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Language Arts, Vol. 77, No. 3, January 2000

Cover Art for Language Arts, Vol. 77, No. 3, January 2000

Table of Contents

Issue Theme: Spelling Out Our Concerns About Spelling

  • Contents Under Pressure

    Tracy Cobb Paul

    Abstract: Paul’s metaphorical text asks us to envision anew the feelings of urgency and elusiveness, the pensiveness and languor confronting all writers as they face the moment of composing text.

    Keywords: Writing, Elementary

  • Spelling and "the Second 'R' "

    Margaret Hughes and Dennis Searle

    Abstract: Uses conversations with children to illustrate the vital role that writing plays in spelling development from kindergarten to the end of sixth grade. Looks at how good spellers approach words with the eyes of a writer, how writers take responsibility for their spelling, and how one writer described the link between spelling and writing for an audience.

    Keywords: Writing, Elementary

  • Developing a Spelling Conscience

    Jan Turbill

    Abstract: Draws on a series of case studies and instructional projects to illustrate the importance of proofreading and developing a "spelling conscience" and, ultimately, learning to spell conventionally. Argues that proofreading is a special kind of reading that requires readers to "read like a speller," and that proofreading should be an integral part of the literacy curriculum.

    Keywords: Reading, Elementary

  • Weekly Spelling Meetings: Improved Spelling Instruction through Classroom-Based Inquiry

    Kimberley A. Wright

    Abstract: Shares how a fourth-grade teacher learned to use whole-class "Spelling Meetings" as a focus of her spelling instruction. Describes initiating spelling notebooks, the first spelling meeting, and subsequent ones as both teacher and students found their way, making adjustments and finding new directions, and having students catch themselves using a spelling strategy. Discusses student assessment of these spelling meetings.

    Keywords: Assessment, Pedagogy, Elementary

  • Squaring Up to Spelling: A Teacher-Research Group Surveys Parents

    Kelly Chandler and The Mapleton Teacher-Research Group

    Abstract: Surveys parents to discover their perceptions of spelling and spelling instruction. Notes parents see spelling as critically important, want time in school devoted to spelling instruction, want to see a grade in spelling on students' report cards, and see reading and writing as the primary ways in which children learn to spell. Describes effects on teachers and students.

    Keywords: Elementary

  • What We Learned from Josh: Sorting Out Word Sorting

    Mary Jo Fresch

    Abstract: Describes how a researcher and an elementary school teacher added a word sorting component to help children work through the complexities of the language as they group words into categories. Describes results as fifth graders thought aloud while they sorted words. Finds a link between children's developmental knowledge of spelling and their approach to the word-sorting task.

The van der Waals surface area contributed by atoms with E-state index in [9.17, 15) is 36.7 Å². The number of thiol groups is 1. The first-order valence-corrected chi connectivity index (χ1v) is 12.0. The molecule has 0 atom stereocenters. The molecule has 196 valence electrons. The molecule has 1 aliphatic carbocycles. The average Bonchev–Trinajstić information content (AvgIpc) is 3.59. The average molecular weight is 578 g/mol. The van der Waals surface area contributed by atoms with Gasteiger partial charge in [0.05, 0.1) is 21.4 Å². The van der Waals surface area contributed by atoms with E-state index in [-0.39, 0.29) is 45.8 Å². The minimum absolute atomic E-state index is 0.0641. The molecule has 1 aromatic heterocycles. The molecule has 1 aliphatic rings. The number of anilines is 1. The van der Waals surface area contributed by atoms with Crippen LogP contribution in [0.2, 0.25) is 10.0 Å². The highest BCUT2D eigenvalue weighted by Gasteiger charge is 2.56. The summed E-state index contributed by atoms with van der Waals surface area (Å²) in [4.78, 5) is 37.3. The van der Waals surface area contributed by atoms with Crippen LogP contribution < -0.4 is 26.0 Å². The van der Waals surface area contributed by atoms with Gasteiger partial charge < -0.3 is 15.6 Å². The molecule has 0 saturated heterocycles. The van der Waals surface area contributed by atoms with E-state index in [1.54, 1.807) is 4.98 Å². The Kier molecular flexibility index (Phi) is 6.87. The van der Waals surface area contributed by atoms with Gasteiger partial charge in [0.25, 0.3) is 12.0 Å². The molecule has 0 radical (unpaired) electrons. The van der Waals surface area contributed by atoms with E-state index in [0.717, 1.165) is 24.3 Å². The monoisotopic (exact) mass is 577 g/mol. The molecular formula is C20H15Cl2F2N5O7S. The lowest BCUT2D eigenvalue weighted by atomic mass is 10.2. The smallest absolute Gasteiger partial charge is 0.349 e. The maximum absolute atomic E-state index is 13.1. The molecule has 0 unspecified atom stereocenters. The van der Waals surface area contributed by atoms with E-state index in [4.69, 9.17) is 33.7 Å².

Keywords: Elementary

  • "Wasn't That a Spelling Word?": Spelling Instruction and Young Children's Writing

    Rebecca Rymer and Cheri Williams

    Abstract: In this article, a teacher and a university professor examine the effects of spelling instruction.

    Keywords: Assessment, Language, Pedagogy, Research, Writing

  • Talking About Books: "Mem's the Word": Examining the Writing of Mem Fox

    Carol Gilles

    Abstract: Focuses on the work of Mem Fox. Explores Fox's life in order to better understand her work; examines books she has written for teachers and for parents; and reviews her children's books, emphasizing children's and teachers comments. Looks at best-loved books, bedtime books, predictable books for early readers, books that play with language, and books that appeal to older readers.

    Keywords: Literature, Elementary

  • Focus on Research: Using What We Know about Language and Literacy Development for ESL Students in the Mainstream Classroom

    Susan Watts-Taffe and Diane M. Truscott

    Abstract: Reviews recent research about literacy development, the development of English-language proficiency, and the social, academic, and emotional challenges of entering a new culture. Recommends and describes instructional practices for teaching second-language learners in integrated settings. Focuses on writing, discussion, and scaffolding in the areas of background knowledge, vocabulary, and communication, stressing their importance to the literacy development of second-language students.

    Keywords: Elementary

  • Editors' Pages

    Sharon Murphy and Curt Dudley-Marling

    Abstract: Abstract for this article is currently not available.

    Keywords: Elementary

* Journal articles are provided in PDF format and can be opened using the free Adobe® Reader® program or a comparable viewer. Click here to download and install the most recent version of Adobe Reader.

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